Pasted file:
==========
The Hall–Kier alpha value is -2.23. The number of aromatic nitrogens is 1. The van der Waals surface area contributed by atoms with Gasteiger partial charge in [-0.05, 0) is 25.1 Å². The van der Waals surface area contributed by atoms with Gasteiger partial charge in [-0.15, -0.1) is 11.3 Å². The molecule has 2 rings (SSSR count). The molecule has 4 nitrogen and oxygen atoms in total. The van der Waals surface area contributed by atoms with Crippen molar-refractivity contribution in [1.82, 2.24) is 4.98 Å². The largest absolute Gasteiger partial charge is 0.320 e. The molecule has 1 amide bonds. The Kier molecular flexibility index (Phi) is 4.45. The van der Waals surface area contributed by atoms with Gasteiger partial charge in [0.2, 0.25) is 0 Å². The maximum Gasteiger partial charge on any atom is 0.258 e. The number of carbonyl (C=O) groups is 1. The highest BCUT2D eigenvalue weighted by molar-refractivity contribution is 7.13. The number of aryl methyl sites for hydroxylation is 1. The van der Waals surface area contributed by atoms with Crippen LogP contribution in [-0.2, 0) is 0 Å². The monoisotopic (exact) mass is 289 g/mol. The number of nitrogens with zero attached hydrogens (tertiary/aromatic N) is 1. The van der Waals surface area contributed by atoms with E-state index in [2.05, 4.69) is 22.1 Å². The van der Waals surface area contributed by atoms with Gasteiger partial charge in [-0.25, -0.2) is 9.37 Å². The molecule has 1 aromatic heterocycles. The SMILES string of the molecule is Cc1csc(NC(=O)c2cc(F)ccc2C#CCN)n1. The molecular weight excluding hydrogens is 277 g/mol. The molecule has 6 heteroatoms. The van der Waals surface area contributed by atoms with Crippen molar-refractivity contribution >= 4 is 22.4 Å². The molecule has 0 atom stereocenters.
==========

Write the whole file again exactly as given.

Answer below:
The Hall–Kier alpha value is -2.23. The number of aromatic nitrogens is 1. The van der Waals surface area contributed by atoms with Gasteiger partial charge in [-0.05, 0) is 25.1 Å². The van der Waals surface area contributed by atoms with Gasteiger partial charge in [-0.15, -0.1) is 11.3 Å². The molecule has 2 rings (SSSR count). The molecule has 4 nitrogen and oxygen atoms in total. The van der Waals surface area contributed by atoms with Crippen molar-refractivity contribution in [1.82, 2.24) is 4.98 Å². The largest absolute Gasteiger partial charge is 0.320 e. The molecule has 1 amide bonds. The Kier molecular flexibility index (Phi) is 4.45. The van der Waals surface area contributed by atoms with Gasteiger partial charge in [0.2, 0.25) is 0 Å². The maximum Gasteiger partial charge on any atom is 0.258 e. The number of carbonyl (C=O) groups is 1. The highest BCUT2D eigenvalue weighted by molar-refractivity contribution is 7.13. The number of aryl methyl sites for hydroxylation is 1. The van der Waals surface area contributed by atoms with Crippen LogP contribution in [-0.2, 0) is 0 Å². The monoisotopic (exact) mass is 289 g/mol. The number of nitrogens with zero attached hydrogens (tertiary/aromatic N) is 1. The van der Waals surface area contributed by atoms with E-state index in [2.05, 4.69) is 22.1 Å². The van der Waals surface area contributed by atoms with Gasteiger partial charge in [-0.25, -0.2) is 9.37 Å². The molecule has 1 aromatic heterocycles. The SMILES string of the molecule is Cc1csc(NC(=O)c2cc(F)ccc2C#CCN)n1. The molecular weight excluding hydrogens is 277 g/mol. The molecule has 6 heteroatoms. The van der Waals surface area contributed by atoms with Crippen molar-refractivity contribution >= 4 is 22.4 Å². The molecule has 0 atom stereocenters.